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Trucks and trains and ships – and quakes

by Michael C Barnett
The recent Kaikoura earthquakes, and and other climate-related events, highlight the apparent fragility of New Zealand’s transport infrastructure.

A region was cut off by massive slips wiping out sections of road and rail along a primary transport route. The quake also impacted on Wellington and Lower Hutt, with the closure of several parking buildings and the demolition of at least two. The quake damaged several buildings on Wellington’s waterfront (some probably condemned for demolition) and shut down container operations.

Efforts to repair and restore the road and rail links north and south of Kaikoura, and the response of the Wellington and Regional Councils and CentrePort to keep their cities functioning and the port back in business were admirable. However, these and similar shocks in recent years raise the question whether transport planning and development in New Zealand – with its primary emphasis on developing the road and port infrastructure – may have been too narrowly focused since the end of World War II.

During this era, we have seen a rapid increase in the number of motor vehicles on our roads, and we have witnessed the privatisation and subsequent buy back of an extensive rail network which struggles to survive along its central spine and has been abandoned along some sub-regional routes. There’s also been a revolution in the shipping industry with the introduction of containerisation, the demise of coastal shipping and the expansion of an air transport network that favours major centres, but occasionally struggles to adequately serve smaller regional centres.

Good transport infrastructure for the movement of goods and people is essential and roads, rail, shipping ports and airports all form an important part of this.

But have we got the balance right? New Zealand is two main islands stretching north and south and a collection of smaller islands. External trade is served by eight competing container shipping ports, two main international airports (Auckland and Christchurch) and several other airports catering for the rapidly expanding tourist industry. Internal movement of freight is highly dependent on a truck and trailer units of ever increasing size operating on roads that are of barely sufficient standard to accommodate them, an underfunded state owned rail company, plus an important ferry link across Cook Strait. People movement is achieved by aircraft, cars, coaches and trains operating between the same network of airports and along the same network of roads and rail. Apart from the Cook Strait ferry, coastal shipping is almost non existent.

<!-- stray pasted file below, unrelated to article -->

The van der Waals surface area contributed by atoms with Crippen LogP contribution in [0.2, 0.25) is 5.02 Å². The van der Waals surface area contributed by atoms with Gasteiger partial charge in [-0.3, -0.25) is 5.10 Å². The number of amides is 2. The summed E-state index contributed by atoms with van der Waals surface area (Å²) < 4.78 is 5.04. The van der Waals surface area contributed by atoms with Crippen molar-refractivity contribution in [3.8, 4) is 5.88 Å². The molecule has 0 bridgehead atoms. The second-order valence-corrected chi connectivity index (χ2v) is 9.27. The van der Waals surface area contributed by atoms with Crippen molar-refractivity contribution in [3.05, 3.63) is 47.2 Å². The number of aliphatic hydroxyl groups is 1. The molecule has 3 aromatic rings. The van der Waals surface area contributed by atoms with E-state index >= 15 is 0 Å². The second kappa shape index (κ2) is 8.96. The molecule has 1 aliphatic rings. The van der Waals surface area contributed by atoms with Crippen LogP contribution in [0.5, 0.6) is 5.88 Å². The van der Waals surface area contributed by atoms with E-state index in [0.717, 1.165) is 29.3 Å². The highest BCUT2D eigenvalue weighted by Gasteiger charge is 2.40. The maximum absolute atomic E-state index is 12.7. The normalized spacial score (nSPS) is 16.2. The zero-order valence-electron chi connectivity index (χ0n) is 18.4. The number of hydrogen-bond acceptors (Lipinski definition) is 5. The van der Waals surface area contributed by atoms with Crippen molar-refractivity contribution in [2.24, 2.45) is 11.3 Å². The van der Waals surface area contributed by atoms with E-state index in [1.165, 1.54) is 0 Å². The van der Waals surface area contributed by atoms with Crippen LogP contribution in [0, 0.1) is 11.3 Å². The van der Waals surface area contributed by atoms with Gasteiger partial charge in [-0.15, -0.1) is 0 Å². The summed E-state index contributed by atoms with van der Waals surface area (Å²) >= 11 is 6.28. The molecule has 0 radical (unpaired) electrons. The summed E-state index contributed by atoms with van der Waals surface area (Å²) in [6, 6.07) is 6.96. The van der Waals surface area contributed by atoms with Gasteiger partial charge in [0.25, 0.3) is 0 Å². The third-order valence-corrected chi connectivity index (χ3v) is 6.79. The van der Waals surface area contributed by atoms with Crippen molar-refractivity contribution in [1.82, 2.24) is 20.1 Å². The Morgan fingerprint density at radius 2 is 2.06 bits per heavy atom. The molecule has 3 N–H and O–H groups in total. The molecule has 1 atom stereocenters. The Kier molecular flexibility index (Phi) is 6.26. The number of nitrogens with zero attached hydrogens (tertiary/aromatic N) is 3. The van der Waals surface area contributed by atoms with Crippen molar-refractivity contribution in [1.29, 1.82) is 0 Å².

For a nation of its size and geographical layout, New Zealand has an under-utilised coastal corridor and arguably too many ports established to accommodate large foreign container vessels of ever increasing size, that require deeper channels than are available in the likes of Auckland and Wellington. Looking at transport options in the wider context, there would seem to be a strong case for reducing the number of ports set up to accommodate these supersized ships, more investment in coastal shipping, and a fully electrified rail network for transporting freight up and down the country, with east west distribution on shorter routes by road.

As noted above, there are eight container ports competing for the import and export of goods. From a local perspective this may seem good economics, but from a national perspective does this really represent sound investment? Auckland lacks space and a connecting rail link, Wellington and Dunedin lack a deep water channel needed to accommodate the modern day supersized container ship.

To keep pace, CentrePort has grandiose plans to dredge a deeper channel at the entrance to Wellington Harbour, posing unknown environmental hazards.